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THE EPISTLE TO THE ROMANS - Chapter 14 - Verse 5
Verse 5. One man esteemeth. Gr., judgeth, (krinei). The word is here properly translated esteemeth. Comp. Ac 13:46; 16:15. The word originally has the idea of separating, and then discerning, in the act of judging. The expression means, that one would set a higher value on one day than on another, or would regard it as more sacred than others. This was the case with the Jews uniformly, who regarded the days of their festivals, and fasts, and Sabbaths as peculiarly sacred, and who would retain, to no inconsiderable degree, their former views, even after they became converted to Christianity.
Another esteemeth. That is, the Gentile Christian. Not having been brought up amidst the Jewish customs, and not having imbibed their opinions and prejudices, they would not regard these days as having any special sacredness. The appointment of those days had a special reference to the Jews. They were designed to keep them as a separate people, and to prepare the nation for the reality, of which their rites were but the shadow. When the Messiah came, the passover, the feast of tabernacles, and the other peculiar festivals of the Jews, of course vanished; and it is perfectly clear that the apostles never intended to inculcate their observance on the Gentile converts. See this subject discussed in the second chapter of the epistle to the Galatians.
Every day alike. The word "alike" is not in the original, and it may convey an idea which the apostle did not design. The passage means, that he regards every day as consecrated to the Lord, Ro 14:6. The question has been agitated, whether the apostle intends in this to include the Christian Sabbath. Does he mean to say that it is a matter of indifference whether this day be observed, or whether it be devoted to ordinary business or amusements? This is a very important question in regard to the Lord's day. That the apostle did not mean to say that it was a matter of indifference whether it should be kept as holy, or devoted to business or amusement, is plain from the following considerations:
(1.) The discussion had reference only to the peculiar customs of the Jews, to the rites and practices which they would attempt to impose on the Gentiles, and not to any questions which might arise among Christians as Christians. The inquiry pertained to meats, and festival observances among the Jews, and to their scruples about partaking of the food offered to idols, etc.; and there is no more propriety in supposing that the subject of the Lord's day is introduced here than that he advances principles respecting baptism and the Lord's Supper.
The propriety of observing that day does not appear to have been a matter of controversy. The only inquiry was, whether it was proper to add to that the observance of the Jewish Sabbaths, and days of festivals and fasts.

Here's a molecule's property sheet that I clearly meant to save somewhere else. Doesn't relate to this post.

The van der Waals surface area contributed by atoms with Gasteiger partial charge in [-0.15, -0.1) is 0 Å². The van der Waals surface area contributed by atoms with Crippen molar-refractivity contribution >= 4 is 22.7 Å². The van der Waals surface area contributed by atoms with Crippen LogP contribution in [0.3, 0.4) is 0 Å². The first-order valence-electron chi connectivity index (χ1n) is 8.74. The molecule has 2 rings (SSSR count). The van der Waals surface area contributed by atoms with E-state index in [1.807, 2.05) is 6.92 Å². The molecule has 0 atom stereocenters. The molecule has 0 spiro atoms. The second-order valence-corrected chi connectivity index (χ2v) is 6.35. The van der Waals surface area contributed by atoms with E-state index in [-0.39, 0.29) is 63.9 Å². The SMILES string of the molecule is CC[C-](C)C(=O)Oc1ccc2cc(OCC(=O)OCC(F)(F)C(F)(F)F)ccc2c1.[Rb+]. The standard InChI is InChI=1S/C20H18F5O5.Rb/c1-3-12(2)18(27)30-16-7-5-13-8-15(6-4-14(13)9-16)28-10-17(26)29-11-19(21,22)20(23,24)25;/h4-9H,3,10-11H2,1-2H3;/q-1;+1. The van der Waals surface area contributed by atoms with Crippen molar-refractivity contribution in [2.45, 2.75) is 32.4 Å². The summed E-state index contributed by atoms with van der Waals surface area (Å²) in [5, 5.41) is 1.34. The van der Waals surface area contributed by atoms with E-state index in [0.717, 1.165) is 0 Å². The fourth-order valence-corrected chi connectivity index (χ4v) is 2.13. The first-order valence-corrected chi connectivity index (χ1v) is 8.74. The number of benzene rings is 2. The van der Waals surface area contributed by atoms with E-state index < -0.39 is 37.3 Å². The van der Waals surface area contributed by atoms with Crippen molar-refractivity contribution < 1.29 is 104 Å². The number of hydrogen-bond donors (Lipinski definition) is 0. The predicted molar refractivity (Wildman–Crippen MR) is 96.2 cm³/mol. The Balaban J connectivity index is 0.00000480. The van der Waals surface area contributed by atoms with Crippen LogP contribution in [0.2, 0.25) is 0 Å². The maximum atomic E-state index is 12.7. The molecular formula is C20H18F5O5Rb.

(3.) It is expressly said, that those who did not regard the day regarded it as not to God, or to honour God, Ro 4:6. They did it as a matter of respect to him and his institutions, to promote his glory, and to advance his kingdom. Was this ever done by those who disregard the Christian Sabbath? Is their design ever to promote his honour, and to advance in the knowledge of him, by neglecting his holy day? Who knows not that the Christian Sabbath has never been neglected or profaned by any design to glorify the Lord Jesus, or to promote his kingdom? It is for purposes of business, gain, war, amusement, dissipation, visiting, crime. Let the heart be filled with a sincere desire to honour the Lord Jesus, and the Christian Sabbath will be reverenced, and devoted to the purposes of piety. And if any man is disposed to plead this passage as an excuse for violating the Sabbath, and devoting it to pleasure or gain, let him quote it, just as it is, i. e., let him neglect the from a conscientious desire to honour Jesus Christ. Unless this is his motive, the passage cannot avail him. But this motive never yet influenced a Sabbath-breaker.
Let every man, etc. That is, subjects of this kind are not to be pressed as matters of conscience. Every man is to examine them for himself, and act accordingly. This direction pertains to the subject under discussion, and not to any other. It does not refer to subjects that were morally wrong, but to ceremonial observances. If the Jew esteemed it wrong to eat meat, he was to abstain from it; if the Gentile esteemed it right, he was to act accordingly. The word "be fully persuaded" denotes the highest conviction—not a matter of opinion or prejudice, but a matter on which the mind is made up by examination. See Ro 4:21; 2 Ti 4:5. This is the general principle on which Christians are called to act in relation to festival days and fasts in the church. If some Christians deem them to be for edification, and suppose that their piety will be promoted by observing the days which commemorate the birth, and death, and temptations of the Lord Jesus, they are not to be reproached or opposed in their celebration. Nor are they to attempt to impose them on others as a matter of conscience, or to reproach others because they do not observe them.
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